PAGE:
The latest data shows that the average company in the S&P 500 stock index increased its net profit margin from the end of last year. Wall Street analysts forecast that profit margins will keep expanding in the second half of this year.
The Fed has raised borrowing costs at 10 consecutive meetings, increasing its benchmark rate to over 5 percent. Yet inflation has barely slowed. Why? Because the Fed’s rate hikes barely affect big corporations that continue to raise prices to fatten their profits.
I want to emphasize that it’s their profit margins that continue to increase. Corporations aren’t raising prices to cover increased costs. The Producer Price Index dropped 2.3 percent for the 12 months through April. The prices of oil, transportation, food ingredients, and raw materials continue to drop as the shocks stemming from the pandemic and the war in Ukraine fade. Wage gains still lag behind price increases. Wages and salaries in the Employment Cost Index, a broader measure of worker compensation, have been trending downward for a year.
No, big corporations are raising prices because they can — because they have enough monopoly power to do so. With just a handful of companies dominating each market, it’s easy to implicitly agree they’ll all raise their prices.
They’re not plowing those profits back into investments that would make the economy more productive. They continue to sink them into stock buybacks, which reward executives and big investors but do nothing for the economy.
(By the way, corporate economists argue that businesses couldn’t be padding their profits; if they could, they would have done it before the inflation of the last two years. But businesses have been using the cover of inflation to justify price increases, so consumers accept them. According to Paul Donovan, chief economist at UBS Global Wealth Management, businesses “are confident that they can convince consumers that it isn’t their fault, and it won’t damage their brand.”)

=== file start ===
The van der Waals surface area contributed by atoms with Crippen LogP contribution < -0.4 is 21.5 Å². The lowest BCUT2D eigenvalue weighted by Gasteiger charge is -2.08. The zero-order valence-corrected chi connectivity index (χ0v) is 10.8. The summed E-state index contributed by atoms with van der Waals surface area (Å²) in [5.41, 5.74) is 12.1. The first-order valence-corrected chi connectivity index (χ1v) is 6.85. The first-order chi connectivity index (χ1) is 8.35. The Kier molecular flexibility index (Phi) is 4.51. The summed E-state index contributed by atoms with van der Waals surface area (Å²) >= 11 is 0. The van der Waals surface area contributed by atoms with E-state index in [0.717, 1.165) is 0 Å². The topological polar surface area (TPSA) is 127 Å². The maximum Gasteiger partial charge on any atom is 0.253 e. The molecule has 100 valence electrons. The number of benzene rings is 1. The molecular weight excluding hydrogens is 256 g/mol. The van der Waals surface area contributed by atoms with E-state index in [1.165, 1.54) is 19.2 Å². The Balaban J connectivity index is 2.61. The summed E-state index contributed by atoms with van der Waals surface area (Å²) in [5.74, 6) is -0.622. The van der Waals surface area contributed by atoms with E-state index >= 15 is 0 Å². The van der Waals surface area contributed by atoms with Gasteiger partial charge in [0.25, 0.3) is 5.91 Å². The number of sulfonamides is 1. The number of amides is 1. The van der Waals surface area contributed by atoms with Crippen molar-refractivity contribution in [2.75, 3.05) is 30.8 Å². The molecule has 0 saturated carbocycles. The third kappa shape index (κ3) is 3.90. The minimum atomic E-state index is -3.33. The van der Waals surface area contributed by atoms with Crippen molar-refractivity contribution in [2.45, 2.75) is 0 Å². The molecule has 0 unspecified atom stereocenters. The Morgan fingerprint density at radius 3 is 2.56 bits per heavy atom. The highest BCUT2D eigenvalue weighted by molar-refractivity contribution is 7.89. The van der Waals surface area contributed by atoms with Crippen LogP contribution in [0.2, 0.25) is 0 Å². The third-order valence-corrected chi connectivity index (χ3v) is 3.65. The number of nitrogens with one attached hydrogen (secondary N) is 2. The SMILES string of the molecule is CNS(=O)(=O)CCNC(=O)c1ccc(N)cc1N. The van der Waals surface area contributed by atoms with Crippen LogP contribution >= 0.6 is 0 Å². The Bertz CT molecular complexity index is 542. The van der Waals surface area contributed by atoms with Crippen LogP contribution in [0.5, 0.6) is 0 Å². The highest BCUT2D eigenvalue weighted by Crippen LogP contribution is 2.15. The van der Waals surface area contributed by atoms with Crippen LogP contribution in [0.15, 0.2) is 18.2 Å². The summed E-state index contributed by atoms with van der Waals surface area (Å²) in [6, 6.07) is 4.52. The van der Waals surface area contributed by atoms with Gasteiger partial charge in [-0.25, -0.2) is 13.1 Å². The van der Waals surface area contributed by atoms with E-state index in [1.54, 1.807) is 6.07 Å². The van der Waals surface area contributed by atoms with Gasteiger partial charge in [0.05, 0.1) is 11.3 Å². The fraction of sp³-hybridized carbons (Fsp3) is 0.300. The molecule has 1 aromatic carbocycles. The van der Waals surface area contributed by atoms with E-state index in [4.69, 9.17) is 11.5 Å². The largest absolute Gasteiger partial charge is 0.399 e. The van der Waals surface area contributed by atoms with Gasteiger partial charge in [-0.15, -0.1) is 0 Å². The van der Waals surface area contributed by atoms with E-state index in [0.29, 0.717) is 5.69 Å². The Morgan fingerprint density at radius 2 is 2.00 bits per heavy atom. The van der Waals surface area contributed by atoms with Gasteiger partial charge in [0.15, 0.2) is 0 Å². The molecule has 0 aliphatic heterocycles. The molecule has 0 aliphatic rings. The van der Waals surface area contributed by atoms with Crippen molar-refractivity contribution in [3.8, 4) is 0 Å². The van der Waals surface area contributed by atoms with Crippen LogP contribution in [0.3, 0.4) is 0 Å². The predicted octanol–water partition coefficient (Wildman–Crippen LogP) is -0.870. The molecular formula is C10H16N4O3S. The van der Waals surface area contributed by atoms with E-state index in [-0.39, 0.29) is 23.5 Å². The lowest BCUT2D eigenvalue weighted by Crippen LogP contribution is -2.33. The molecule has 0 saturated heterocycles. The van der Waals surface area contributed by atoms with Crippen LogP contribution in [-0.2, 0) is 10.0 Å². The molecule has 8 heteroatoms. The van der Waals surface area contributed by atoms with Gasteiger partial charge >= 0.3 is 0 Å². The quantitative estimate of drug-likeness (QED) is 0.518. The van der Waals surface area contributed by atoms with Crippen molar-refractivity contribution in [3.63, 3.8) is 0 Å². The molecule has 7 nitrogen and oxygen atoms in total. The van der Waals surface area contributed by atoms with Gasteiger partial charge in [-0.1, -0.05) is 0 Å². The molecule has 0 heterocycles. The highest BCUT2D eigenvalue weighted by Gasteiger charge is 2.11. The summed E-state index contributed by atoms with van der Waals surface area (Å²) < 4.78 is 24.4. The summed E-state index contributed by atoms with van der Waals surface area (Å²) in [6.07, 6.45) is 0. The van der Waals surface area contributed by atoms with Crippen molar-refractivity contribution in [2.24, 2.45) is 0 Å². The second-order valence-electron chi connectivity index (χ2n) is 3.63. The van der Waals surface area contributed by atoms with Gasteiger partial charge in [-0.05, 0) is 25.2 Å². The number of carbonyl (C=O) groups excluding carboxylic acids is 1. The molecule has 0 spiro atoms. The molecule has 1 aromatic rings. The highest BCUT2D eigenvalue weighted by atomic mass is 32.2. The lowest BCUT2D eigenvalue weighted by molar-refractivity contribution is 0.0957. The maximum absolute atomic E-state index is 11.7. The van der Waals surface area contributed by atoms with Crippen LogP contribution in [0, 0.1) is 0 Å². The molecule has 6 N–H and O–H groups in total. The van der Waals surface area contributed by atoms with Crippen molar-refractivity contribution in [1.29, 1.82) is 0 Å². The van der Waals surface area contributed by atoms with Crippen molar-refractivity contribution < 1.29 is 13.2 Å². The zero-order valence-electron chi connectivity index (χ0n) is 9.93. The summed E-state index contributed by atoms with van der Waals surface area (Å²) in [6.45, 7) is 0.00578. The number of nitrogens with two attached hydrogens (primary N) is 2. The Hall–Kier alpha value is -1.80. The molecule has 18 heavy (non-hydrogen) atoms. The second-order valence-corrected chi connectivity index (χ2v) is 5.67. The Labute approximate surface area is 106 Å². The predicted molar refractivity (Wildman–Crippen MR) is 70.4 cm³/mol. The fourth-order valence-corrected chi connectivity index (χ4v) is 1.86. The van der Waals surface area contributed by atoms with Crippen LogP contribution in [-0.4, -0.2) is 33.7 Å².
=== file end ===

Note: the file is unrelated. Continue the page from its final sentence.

Inflation is not being propelled by an overheated economy. It’s being propelled by overheated profits. So it makes no sense to fight inflation by trying to slow the economy with high interest rates. In fact, this strategy is dangerous — especially now that Congress and the administration are on the verge of reducing anticipated federal spending by about $55 billion next year and another $81 billion in 2025. This one-two punch will take the wind out of the job market but not out of corporate monopolies.
The good news is that even the establishment media is finally catching on. In just the past few weeks, both The Wall Street Journaland The New York Times have featured lead stories highlighting inflation driven in large part by corporations raising their prices to fatten their profits.
This opens space for shifting the burden of fighting inflation from workers and consumers to corporations.
As I’ve suggested before, instead of relying on the Fed to “tame” inflation via fewer jobs and lower wages, Democratic lawmakers and the Biden administration should seek legislation that puts more of the onus of fighting inflation on big corporations. Such legislation would:
If Republicans won’t go along, Biden and the Democrats should make this a major campaign issue for 2024.
They should ask the public: Do you want more jobs and higher wages, or do you want large corporations making fatter profits by raising prices?